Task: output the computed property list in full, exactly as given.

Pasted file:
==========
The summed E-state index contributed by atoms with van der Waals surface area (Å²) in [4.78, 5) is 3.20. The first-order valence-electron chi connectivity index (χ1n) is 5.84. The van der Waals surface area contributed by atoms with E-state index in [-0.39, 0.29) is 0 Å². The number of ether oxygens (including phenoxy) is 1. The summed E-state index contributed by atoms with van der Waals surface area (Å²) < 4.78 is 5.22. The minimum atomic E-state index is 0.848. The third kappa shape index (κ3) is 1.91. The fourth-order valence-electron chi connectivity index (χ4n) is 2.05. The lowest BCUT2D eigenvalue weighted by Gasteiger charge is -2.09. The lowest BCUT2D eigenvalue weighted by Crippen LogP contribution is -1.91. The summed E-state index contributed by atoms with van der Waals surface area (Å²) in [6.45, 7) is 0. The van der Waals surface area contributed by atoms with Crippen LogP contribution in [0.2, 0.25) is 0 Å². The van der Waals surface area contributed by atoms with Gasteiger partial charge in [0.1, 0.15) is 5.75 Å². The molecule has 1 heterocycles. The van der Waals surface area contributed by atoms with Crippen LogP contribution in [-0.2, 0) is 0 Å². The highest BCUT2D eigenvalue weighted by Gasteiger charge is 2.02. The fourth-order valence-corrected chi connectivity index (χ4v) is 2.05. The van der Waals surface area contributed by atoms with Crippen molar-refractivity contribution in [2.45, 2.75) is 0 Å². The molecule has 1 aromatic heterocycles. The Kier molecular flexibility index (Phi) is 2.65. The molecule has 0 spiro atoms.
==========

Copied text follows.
The summed E-state index contributed by atoms with van der Waals surface area (Å²) in [4.78, 5) is 3.20. The first-order valence-electron chi connectivity index (χ1n) is 5.84. The van der Waals surface area contributed by atoms with E-state index in [-0.39, 0.29) is 0 Å². The number of ether oxygens (including phenoxy) is 1. The summed E-state index contributed by atoms with van der Waals surface area (Å²) < 4.78 is 5.22. The minimum atomic E-state index is 0.848. The third kappa shape index (κ3) is 1.91. The fourth-order valence-electron chi connectivity index (χ4n) is 2.05. The lowest BCUT2D eigenvalue weighted by Gasteiger charge is -2.09. The lowest BCUT2D eigenvalue weighted by Crippen LogP contribution is -1.91. The summed E-state index contributed by atoms with van der Waals surface area (Å²) in [6.45, 7) is 0. The van der Waals surface area contributed by atoms with Crippen LogP contribution in [0.2, 0.25) is 0 Å². The van der Waals surface area contributed by atoms with Gasteiger partial charge in [0.1, 0.15) is 5.75 Å². The molecule has 1 heterocycles. The van der Waals surface area contributed by atoms with Crippen LogP contribution in [-0.2, 0) is 0 Å². The highest BCUT2D eigenvalue weighted by Gasteiger charge is 2.02. The fourth-order valence-corrected chi connectivity index (χ4v) is 2.05. The van der Waals surface area contributed by atoms with Crippen molar-refractivity contribution in [2.45, 2.75) is 0 Å². The molecule has 1 aromatic heterocycles. The Kier molecular flexibility index (Phi) is 2.65. The molecule has 0 spiro atoms.